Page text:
You don’t have to be a full time adventurer to live an adventurous lifestyle, but you do have to search for your adventurer within. Learn to develop healthy habits on a day-to-day basis, and you’ll find yourself in the right physical state and mind-frame to reach your fullest potential. That balance of passion for adventure and healthy mind and body will make you the best partner, parent and professional you can be.
Set Audacious & Achievable Goals
Most professional athletes will tell you that the trick to achieving anything is to set one massive, audacious goal, and then work diligently with smaller daily goals to reach it. Let’s say, for example, you’ve always wanted to hike the 2,659 mile Pacific Crest Trail. The first thing you’ll need to do is make one big to-do list. Start ticking off items each week well ahead of your hike–such as setting hiking milestones 6, 3, and 1 month out, organizing food drops, saving extra income before you take leave–you name it, the list will be big. When you get in the habit of knocking out these mini-goals incrementally, you’ll suddenly find yourself a month away from the hike, well prepared, with nothing else to do other than to pack your bag. That’s how you build confidence and success one step at a time.
Always be Preparing
Similar to setting goals, what daily routines can you develop that will help you achieve your grand adventure? To prepare to climb Half Dome, maybe you start taking the stairs instead of the elevator to help train for the approach hike, you could put a squeeze ball in your car to work on grip strength. You could read up on proper fueling techniques and practice them every weekend to see what works best for you. Or it could be as simple as following a climbing blog you admire to help you stay committed. These are all habits you can establish so that when your upcoming adventure finally does roll around, you’re that much more prepared, both physically and mentally.
Knowing When To Stop
For some of us, knowing when to stop is perhaps the most challenging healthy habit of all. If you’re constantly aspiring to the next big thing, whether it’s summiting a new mountain, cycling longer and more difficult races, or competing in another local 10K, it might be time to take a breath and analyze your priorities. These achievements, while admirable and impressive, shouldn’t come before friendships, family or your personal well being. It’s healthy to indulge in your favorite food on Friday night with friends, and it is certainly healthy to listen to your body and cut a ride or a run short when something starts to hurt. Tap in to your intuition and take a scan–both mental and physical–and see if you’re ready for a recovery day. No adventure is worth sacrificing your health.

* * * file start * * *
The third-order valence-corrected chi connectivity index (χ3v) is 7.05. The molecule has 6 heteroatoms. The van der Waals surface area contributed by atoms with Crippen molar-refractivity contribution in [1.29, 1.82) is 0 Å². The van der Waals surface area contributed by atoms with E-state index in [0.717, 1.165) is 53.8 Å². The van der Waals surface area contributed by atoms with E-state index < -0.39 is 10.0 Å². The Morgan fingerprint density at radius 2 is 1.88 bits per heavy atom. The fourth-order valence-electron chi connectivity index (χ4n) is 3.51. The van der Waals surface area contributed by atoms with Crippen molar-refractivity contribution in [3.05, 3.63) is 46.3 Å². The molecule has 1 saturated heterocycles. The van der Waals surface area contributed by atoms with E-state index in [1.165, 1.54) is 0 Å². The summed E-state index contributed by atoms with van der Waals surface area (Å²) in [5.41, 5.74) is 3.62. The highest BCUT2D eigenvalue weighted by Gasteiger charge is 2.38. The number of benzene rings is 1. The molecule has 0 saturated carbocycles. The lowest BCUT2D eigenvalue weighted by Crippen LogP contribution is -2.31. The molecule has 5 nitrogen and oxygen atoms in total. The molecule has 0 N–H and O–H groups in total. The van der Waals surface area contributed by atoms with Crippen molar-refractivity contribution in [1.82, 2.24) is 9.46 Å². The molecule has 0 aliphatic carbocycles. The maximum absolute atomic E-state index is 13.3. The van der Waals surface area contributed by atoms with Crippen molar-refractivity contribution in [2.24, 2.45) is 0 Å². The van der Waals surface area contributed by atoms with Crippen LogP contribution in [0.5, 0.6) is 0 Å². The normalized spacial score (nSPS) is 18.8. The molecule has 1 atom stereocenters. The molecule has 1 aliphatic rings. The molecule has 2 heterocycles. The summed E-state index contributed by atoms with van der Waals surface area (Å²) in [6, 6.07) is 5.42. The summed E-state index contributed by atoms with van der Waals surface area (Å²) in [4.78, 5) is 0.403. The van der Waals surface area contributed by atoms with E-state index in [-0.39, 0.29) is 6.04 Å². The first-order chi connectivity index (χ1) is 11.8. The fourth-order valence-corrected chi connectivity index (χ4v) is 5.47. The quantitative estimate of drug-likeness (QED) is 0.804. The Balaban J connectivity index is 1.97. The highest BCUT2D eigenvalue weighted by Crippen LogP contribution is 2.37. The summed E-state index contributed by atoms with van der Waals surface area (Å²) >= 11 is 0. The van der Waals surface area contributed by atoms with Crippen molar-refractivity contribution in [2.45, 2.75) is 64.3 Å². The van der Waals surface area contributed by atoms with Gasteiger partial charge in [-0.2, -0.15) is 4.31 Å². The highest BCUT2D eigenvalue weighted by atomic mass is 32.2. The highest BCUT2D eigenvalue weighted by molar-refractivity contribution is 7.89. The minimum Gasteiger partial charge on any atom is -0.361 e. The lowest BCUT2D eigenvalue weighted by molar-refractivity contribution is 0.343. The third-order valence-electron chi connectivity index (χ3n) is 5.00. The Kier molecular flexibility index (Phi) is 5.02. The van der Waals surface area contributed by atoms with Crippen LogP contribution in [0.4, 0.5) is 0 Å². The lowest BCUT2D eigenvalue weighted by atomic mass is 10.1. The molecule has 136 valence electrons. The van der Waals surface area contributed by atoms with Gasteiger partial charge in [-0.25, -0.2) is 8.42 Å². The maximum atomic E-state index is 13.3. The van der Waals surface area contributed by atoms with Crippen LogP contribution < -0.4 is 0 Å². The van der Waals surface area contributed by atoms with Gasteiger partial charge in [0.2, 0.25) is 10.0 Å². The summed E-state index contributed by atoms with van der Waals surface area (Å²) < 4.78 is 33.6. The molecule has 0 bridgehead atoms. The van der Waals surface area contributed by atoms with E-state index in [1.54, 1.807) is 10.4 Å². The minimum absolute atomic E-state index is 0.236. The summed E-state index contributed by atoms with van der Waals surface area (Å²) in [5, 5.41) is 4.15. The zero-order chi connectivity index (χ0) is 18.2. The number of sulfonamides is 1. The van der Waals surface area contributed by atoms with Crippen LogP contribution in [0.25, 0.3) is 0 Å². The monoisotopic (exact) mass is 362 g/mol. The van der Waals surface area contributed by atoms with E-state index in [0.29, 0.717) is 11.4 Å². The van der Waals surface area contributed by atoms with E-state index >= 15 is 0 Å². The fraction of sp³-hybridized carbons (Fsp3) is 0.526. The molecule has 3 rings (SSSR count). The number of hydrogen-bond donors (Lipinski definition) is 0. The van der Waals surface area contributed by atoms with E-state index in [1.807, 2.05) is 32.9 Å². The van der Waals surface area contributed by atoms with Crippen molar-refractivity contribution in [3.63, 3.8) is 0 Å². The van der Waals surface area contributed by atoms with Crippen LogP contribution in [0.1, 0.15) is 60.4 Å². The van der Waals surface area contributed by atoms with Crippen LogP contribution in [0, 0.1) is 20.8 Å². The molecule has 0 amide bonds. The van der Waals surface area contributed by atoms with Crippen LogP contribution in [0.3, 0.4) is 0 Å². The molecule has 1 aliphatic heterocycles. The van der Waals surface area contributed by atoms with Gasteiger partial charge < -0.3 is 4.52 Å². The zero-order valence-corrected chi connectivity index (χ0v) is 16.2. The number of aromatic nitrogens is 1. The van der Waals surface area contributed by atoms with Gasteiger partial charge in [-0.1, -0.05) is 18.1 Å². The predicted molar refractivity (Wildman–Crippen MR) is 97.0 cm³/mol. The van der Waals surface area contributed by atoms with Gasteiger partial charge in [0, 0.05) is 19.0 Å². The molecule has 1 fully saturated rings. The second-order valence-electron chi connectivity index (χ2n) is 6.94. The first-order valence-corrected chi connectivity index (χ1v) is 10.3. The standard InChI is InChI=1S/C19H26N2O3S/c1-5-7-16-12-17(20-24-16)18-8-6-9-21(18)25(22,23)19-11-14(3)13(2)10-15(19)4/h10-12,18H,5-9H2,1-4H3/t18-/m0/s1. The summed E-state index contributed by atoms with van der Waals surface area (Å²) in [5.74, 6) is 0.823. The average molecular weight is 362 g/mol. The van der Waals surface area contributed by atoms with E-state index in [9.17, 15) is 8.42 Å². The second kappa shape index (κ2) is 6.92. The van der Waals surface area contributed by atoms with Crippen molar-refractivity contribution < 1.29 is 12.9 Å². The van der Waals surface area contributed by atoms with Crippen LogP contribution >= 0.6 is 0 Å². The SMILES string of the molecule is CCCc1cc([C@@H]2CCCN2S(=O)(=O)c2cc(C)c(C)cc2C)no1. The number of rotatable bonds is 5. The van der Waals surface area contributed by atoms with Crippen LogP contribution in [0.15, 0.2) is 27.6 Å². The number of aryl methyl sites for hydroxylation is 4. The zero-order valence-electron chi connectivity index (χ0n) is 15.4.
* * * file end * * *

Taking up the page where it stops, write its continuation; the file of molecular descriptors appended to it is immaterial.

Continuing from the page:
When I was running my first big tech company, ServerVault, in the dot com heyday I was out drinking nearly every night with employees, clients, partners, etc. I had more money than I’d ever had in my life, I was just married to a really fun woman, we didn’t have kids so could do anything at a moments notice. I took private jets to Kid Rock’s house for parties, we went to Vegas to see championship prize fights – flew out on a G5 and never got a hotel room, just flew back 24 hours later, I was hanging out back stage with Dave Mathews – it was a rock start life. At the same time I really valued being in shape, and wanted to keep my body strong; so I’d feel guilty about drinking, then get up early each morning (after being out late) and “sweat out” the five or six pints of Guinness from the night before and usually work a 12 hour day. It nearly killed me.
I ended up with a rare form of Leukemia and on the operating table fighting for my life. It took me a few years to learn truly healthy habits, and to really listen to my body, mind, and heart. That was all part of the journey of finding my adventurer within. I hope this starts you in the right direction too – tell me your story in the comments or what healthy habits you want to share!